Historians, city leaders dedicate cemetery discovered by builders
As a piper played "Amazing Grace," a respectful crowd gathered Thursday afternoon at Kirkpatrick Cemetery off Arkansas 5 North in Bryant for a ceremony to dedicate the hallowed spot that had fallen victim to neglect and was nearly lost from history.
The Bryant Historical Society hosted the ceremony that resulted from the efforts of Bryant Alderman Steve Gladden, a past president of the society, and other society members.
The current generation of the Kirkpatrick family was unaware of the cemetery's existence, according to Patsy Kirkpatrick Kuhn, who participated in the event.
Kirkpatrick's grandfather, John Paisley Kirkpatrick, and other members of her family are buried at the site.
Paisley Kirkpatrick was the nephew of the Rev. Hugh Kirkpatrick, one of the first ordained pastors of the Cumberland Presbyterian Church in America, according to the Rev. Jack Ryan, a Cumberland Presbyterian minister and a chaplain with the Veterans Administration Medical Center's Fort Roots facility in North Little Rock.
Ryan pointed out the significance of the cemetery to his denomination. The newest Cumberland Presbyterian body in Arkansas — Cumberland Presbyterian Fellowship — is located just adjacent to the cemetery and holds services there every Sunday morning.
Noting the Kirkpatrick family's connection to the Cumberland Presbyterian denomination, Ryan said, "It seems significant that this is the land we chose for our church."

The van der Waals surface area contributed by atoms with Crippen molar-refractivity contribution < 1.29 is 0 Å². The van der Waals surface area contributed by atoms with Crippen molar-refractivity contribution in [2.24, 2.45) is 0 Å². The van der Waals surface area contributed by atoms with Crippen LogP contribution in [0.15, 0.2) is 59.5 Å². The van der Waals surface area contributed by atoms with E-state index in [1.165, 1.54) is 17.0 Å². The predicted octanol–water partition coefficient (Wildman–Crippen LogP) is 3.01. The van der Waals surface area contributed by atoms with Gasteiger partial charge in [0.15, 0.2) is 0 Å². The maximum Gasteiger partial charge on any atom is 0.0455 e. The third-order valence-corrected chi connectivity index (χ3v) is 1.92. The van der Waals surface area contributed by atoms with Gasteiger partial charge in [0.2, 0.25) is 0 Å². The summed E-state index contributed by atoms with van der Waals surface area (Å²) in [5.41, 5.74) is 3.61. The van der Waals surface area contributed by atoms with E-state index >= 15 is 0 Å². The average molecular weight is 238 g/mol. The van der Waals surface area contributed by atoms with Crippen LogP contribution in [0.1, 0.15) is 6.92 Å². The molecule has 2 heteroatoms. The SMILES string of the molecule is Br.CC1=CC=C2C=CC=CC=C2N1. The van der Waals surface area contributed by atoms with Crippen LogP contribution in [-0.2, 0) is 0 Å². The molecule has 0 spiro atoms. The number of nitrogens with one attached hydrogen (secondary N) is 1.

Ryan also read the 23rd Psalm and gave a prayer of consecration.
Rae Ann Fields, executive director of the Bryant Area Chamber of Commerce, welcomed those attending the observance. At the conclusion of the ceremony, she placed a wreath near the entrance to the cemetery.
The blue, white and gold wreath represent the colors of the Kirkpatrick clan.
Patsy Kirkpatrick Kuhn said she had never developed an interest in her lineage before becoming involved with the Historical Society.
When she learned about the cemetery — which was discovered during the construction of the adjacent buildings that now houses the Cumberland Presbyterian Fellowship — she developed an interest in preserving the site.
"Our heritage is important," she said. "And this place was almost lost forever."
The cemetery has been added to the Arkansas Register of Historic Places. A wrought iron fence surrounds the marked graves, although it is believed there are additional burial spots that remain unidentified.
Bricks marking one of the graves at the cemetery came from the original Kirkpatrick homeplace, Patsy Kirkpatrick Kuhn said.
She introduced Debbie Broadway and Carolann Boone, who, along with Kuhn, served on a committee that pursued the cemetery project
"This is now an historical site," Gladden said. He pointed out that the Kirkpatrick home was located at the site of one of the city's water towers.
He also noted that Arkansas 5, which runs alongside the area, was once a stagecoach road used by settlers on their way to Texas.
"Imagine how hard it was to cut out the trees to form a road," he said as he pointed to undeveloped areas nearby.
As part of that process, many of the settlers decided to remain in the area, Gladden said.
"Many camped out in this area and couldn't go farther," he said."They found this was good land here and stayed in the Benton and Bryant areas.
"That's how this town grew," Gladden added.
Noting his pride in the success of saving the cemetery, he said, "A lot of cemeteries like this in the South have been forgotten," he said, "but this is our past and we can be proud of it."
Also speaking briefly at the event was Bryant Mayor Jill Dabbs.
Serving as piper for the ceremony was Richard Manson, who, in addition to "Amazing Grace," played "Going Home" and "Flowers of the Forest," a traditional Scottish memorial song for war veterans.